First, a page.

- Research article
- Open Access
- Open Peer Review
Benefits and problems of electronic information exchange as perceived by health care professionals: an interview study
© Zwaanswijk et al; licensee BioMed Central Ltd. 2011
- Received: 25 January 2011
- Accepted: 7 October 2011
- Published: 7 October 2011
Various countries are currently implementing a national electronic patient record (n-EPR). Despite the assumed positive effects of n-EPRs, their overall adoption remains low and meets resistance from health care providers. This study aims to increase our understanding of health care providers' attitude towards the n-EPR, by investigating their perceptions of the benefits and problems of electronic information exchange in health care and the n-EPR in particular.
The study was conducted in three Dutch health care settings: acute care, diabetes care, and ambulatory mental health care. Two health care organisations were included per setting. Between January and June 2010, interviews were conducted with 17 stakeholders working in these organisations. Relevant themes were deduced by means of thematic qualitative analysis.
Health care providers perceived electronic information exchange to promote the efficiency and quality of care. The problems they perceived in electronic information exchange mainly concerned the confidentiality and safety of information exchange and the reliability and quality of patient data. Many problems perceived by health care providers did not specifically apply to the n-EPR, but to electronic information exchange in general.
The implementation of the Dutch n-EPR has mainly followed a top-down approach, thereby neglecting the fact that the perceptions and preferences of its users (health care providers) need to be addressed in order to achieve successful implementation. The results of this study provide valuable suggestions about how to promote health care providers' willingness to adopt electronic information exchange, which can be useful for other countries currently implementing an n-EPR. Apart from providing information about the benefits and usefulness of electronic information exchange, efforts should be focused on minimising the problems as perceived by health care providers. The safety and confidentiality of electronic information exchange can be improved by developing tools to evaluate the legitimacy of access to electronic records, by increasing health care providers' awareness of the need to be careful when using patient data, and by measures to limit access to sensitive patient data. Improving health care providers' recording behaviour is important to improve the reliability and quality of electronically exchanged patient data.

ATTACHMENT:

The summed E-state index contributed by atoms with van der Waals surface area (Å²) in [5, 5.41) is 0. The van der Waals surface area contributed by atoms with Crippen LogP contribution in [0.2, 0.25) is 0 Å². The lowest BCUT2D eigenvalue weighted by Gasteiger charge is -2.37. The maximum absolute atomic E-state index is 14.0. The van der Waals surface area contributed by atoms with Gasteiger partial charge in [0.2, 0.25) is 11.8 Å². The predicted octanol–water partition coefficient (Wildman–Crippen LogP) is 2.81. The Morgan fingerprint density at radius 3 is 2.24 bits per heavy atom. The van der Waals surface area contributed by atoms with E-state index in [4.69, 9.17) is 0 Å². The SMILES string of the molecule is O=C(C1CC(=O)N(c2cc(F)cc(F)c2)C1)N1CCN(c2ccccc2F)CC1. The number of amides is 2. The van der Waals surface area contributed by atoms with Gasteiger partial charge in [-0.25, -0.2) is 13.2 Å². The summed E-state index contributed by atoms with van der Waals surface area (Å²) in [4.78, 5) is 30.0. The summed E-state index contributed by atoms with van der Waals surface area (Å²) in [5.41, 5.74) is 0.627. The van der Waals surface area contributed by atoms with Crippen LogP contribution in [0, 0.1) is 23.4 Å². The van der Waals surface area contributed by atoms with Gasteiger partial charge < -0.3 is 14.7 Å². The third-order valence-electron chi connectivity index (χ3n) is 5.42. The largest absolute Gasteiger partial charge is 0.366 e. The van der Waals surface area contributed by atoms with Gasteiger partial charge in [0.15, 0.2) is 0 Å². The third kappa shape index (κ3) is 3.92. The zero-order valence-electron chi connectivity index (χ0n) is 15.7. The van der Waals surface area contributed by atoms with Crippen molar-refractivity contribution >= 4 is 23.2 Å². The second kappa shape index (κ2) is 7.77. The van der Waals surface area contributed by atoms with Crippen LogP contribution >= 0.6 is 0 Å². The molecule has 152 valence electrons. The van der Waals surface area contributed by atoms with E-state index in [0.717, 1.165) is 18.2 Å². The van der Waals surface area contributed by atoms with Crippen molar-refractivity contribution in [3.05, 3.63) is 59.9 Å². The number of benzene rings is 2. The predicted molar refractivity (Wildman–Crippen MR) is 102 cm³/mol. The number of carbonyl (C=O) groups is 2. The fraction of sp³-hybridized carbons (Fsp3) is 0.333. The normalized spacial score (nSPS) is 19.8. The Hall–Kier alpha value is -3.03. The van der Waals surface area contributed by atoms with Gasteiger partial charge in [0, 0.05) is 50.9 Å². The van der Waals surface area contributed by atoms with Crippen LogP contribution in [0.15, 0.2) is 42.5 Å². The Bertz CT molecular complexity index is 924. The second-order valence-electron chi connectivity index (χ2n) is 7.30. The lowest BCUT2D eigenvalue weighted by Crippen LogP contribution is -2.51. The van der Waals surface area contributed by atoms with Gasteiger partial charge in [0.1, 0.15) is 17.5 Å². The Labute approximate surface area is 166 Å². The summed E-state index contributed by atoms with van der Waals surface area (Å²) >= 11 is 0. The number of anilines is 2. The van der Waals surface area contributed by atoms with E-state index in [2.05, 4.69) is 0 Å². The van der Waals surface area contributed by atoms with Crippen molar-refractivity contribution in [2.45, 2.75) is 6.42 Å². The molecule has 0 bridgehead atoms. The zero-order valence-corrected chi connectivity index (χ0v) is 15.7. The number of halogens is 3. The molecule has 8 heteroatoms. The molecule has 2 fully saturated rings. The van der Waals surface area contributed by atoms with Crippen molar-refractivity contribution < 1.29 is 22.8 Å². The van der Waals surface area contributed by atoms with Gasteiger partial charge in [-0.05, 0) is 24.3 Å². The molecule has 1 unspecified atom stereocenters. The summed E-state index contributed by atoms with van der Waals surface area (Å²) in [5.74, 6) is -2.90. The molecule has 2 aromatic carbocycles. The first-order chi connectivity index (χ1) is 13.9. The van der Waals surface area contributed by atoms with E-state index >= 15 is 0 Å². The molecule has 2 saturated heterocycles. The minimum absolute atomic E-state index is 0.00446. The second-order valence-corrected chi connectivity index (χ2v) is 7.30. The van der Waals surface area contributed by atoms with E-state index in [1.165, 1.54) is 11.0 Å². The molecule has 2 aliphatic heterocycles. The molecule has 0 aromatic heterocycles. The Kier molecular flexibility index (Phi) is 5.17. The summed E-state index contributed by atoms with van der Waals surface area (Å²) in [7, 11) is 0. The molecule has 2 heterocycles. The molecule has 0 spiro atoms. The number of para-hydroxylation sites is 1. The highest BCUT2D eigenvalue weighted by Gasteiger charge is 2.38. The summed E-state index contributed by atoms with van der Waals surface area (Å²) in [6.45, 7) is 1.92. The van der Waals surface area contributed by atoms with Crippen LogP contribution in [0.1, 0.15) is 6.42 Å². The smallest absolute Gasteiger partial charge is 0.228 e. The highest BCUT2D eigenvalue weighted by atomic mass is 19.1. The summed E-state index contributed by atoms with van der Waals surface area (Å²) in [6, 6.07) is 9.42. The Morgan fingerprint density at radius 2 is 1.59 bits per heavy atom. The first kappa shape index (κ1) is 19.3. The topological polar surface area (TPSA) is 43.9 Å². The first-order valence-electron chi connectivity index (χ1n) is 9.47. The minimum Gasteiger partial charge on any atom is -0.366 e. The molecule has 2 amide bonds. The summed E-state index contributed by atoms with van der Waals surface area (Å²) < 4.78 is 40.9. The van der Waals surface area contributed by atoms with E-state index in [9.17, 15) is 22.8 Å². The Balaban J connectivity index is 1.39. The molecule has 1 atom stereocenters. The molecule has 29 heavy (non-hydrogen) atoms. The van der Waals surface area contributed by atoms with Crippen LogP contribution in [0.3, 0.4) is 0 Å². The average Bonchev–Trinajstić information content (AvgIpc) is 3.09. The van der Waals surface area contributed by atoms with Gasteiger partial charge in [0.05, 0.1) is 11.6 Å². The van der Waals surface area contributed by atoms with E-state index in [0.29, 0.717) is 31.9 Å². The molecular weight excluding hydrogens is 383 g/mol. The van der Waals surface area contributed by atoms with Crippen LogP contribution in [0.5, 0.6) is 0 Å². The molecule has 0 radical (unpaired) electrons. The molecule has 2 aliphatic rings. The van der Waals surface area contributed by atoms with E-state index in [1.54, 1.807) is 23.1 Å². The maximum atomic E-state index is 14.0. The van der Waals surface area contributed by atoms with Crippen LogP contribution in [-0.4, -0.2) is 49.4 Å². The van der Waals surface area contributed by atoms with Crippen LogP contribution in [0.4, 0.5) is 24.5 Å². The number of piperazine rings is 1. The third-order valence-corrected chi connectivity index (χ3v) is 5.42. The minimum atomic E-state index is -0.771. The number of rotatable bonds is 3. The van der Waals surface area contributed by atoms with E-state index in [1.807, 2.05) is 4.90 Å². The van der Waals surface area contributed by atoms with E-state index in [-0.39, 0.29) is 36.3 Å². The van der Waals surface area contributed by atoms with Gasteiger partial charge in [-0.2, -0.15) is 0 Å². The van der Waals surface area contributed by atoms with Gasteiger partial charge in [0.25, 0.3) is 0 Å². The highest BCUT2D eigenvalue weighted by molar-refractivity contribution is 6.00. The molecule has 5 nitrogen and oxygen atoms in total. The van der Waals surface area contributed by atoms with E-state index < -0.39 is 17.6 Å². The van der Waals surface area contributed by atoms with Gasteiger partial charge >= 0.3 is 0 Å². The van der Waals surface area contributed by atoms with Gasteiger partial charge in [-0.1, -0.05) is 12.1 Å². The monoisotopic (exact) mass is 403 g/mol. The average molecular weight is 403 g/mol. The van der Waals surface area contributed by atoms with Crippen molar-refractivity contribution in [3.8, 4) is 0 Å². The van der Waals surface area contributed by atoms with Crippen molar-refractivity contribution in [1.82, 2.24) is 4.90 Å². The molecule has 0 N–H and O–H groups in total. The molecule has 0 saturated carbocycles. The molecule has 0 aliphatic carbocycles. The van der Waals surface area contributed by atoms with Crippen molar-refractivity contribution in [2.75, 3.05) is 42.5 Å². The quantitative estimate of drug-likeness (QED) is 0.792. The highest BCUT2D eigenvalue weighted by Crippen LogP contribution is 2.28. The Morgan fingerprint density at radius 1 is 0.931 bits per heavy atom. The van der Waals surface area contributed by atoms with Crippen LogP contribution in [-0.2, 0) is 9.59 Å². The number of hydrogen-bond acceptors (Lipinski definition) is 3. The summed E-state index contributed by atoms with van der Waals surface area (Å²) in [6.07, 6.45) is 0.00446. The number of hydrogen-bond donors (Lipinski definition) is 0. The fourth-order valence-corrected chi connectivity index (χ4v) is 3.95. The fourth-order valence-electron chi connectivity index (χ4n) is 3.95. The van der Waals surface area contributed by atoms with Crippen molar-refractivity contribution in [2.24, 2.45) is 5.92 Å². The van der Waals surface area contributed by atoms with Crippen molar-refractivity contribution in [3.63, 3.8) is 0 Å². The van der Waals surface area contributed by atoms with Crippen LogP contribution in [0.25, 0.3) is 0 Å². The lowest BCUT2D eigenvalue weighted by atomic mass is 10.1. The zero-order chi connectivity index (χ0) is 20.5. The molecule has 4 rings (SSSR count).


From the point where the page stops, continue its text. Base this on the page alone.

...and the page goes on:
- Health Care Provider
- Acute Care
- Diabetes Care
- Health Care Setting
- Technology Acceptance Model
For several years, the Dutch government has been preparing to implement a national electronic patient record (n-EPR) for the entire health care sector (see additional file 1: The Dutch n-EPR). The n-EPR is meant to improve health care providers' access to relevant patient data, under the assumption that this will lead to improvements in the efficiency, continuity, safety and quality of care [1, 2]. Similar developments are taking place in other countries worldwide (e.g. the UK, Canada, the US, Australia and France) [1, 3].
Despite the assumed positive effects of n-EPRs, their overall adoption remains relatively low and meets resistance from health care providers . One third of Dutch health care professionals, for instance, have shown reluctance to accept the n-EPR as proposed by the Dutch government .